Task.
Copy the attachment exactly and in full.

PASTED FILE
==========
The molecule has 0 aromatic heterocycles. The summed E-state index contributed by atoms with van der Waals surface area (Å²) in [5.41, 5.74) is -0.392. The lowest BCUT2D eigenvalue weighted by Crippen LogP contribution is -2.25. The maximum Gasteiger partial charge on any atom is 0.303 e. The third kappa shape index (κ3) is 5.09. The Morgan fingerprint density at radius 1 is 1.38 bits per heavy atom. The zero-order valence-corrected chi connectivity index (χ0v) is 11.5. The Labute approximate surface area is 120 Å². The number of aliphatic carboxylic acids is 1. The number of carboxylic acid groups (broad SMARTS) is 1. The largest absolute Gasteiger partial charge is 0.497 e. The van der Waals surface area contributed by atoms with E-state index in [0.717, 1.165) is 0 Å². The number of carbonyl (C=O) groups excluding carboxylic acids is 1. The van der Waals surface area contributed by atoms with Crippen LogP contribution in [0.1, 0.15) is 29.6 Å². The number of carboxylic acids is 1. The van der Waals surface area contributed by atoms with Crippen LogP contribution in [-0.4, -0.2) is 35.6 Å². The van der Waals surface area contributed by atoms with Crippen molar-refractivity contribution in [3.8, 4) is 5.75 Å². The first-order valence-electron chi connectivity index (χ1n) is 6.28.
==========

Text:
The molecule has 0 aromatic heterocycles. The summed E-state index contributed by atoms with van der Waals surface area (Å²) in [5.41, 5.74) is -0.392. The lowest BCUT2D eigenvalue weighted by Crippen LogP contribution is -2.25. The maximum Gasteiger partial charge on any atom is 0.303 e. The third kappa shape index (κ3) is 5.09. The Morgan fingerprint density at radius 1 is 1.38 bits per heavy atom. The zero-order valence-corrected chi connectivity index (χ0v) is 11.5. The Labute approximate surface area is 120 Å². The number of aliphatic carboxylic acids is 1. The number of carboxylic acid groups (broad SMARTS) is 1. The largest absolute Gasteiger partial charge is 0.497 e. The van der Waals surface area contributed by atoms with E-state index in [0.717, 1.165) is 0 Å². The number of carbonyl (C=O) groups excluding carboxylic acids is 1. The van der Waals surface area contributed by atoms with Crippen LogP contribution in [0.1, 0.15) is 29.6 Å². The number of carboxylic acids is 1. The van der Waals surface area contributed by atoms with Crippen LogP contribution in [-0.4, -0.2) is 35.6 Å². The van der Waals surface area contributed by atoms with Crippen molar-refractivity contribution in [3.8, 4) is 5.75 Å². The first-order valence-electron chi connectivity index (χ1n) is 6.28.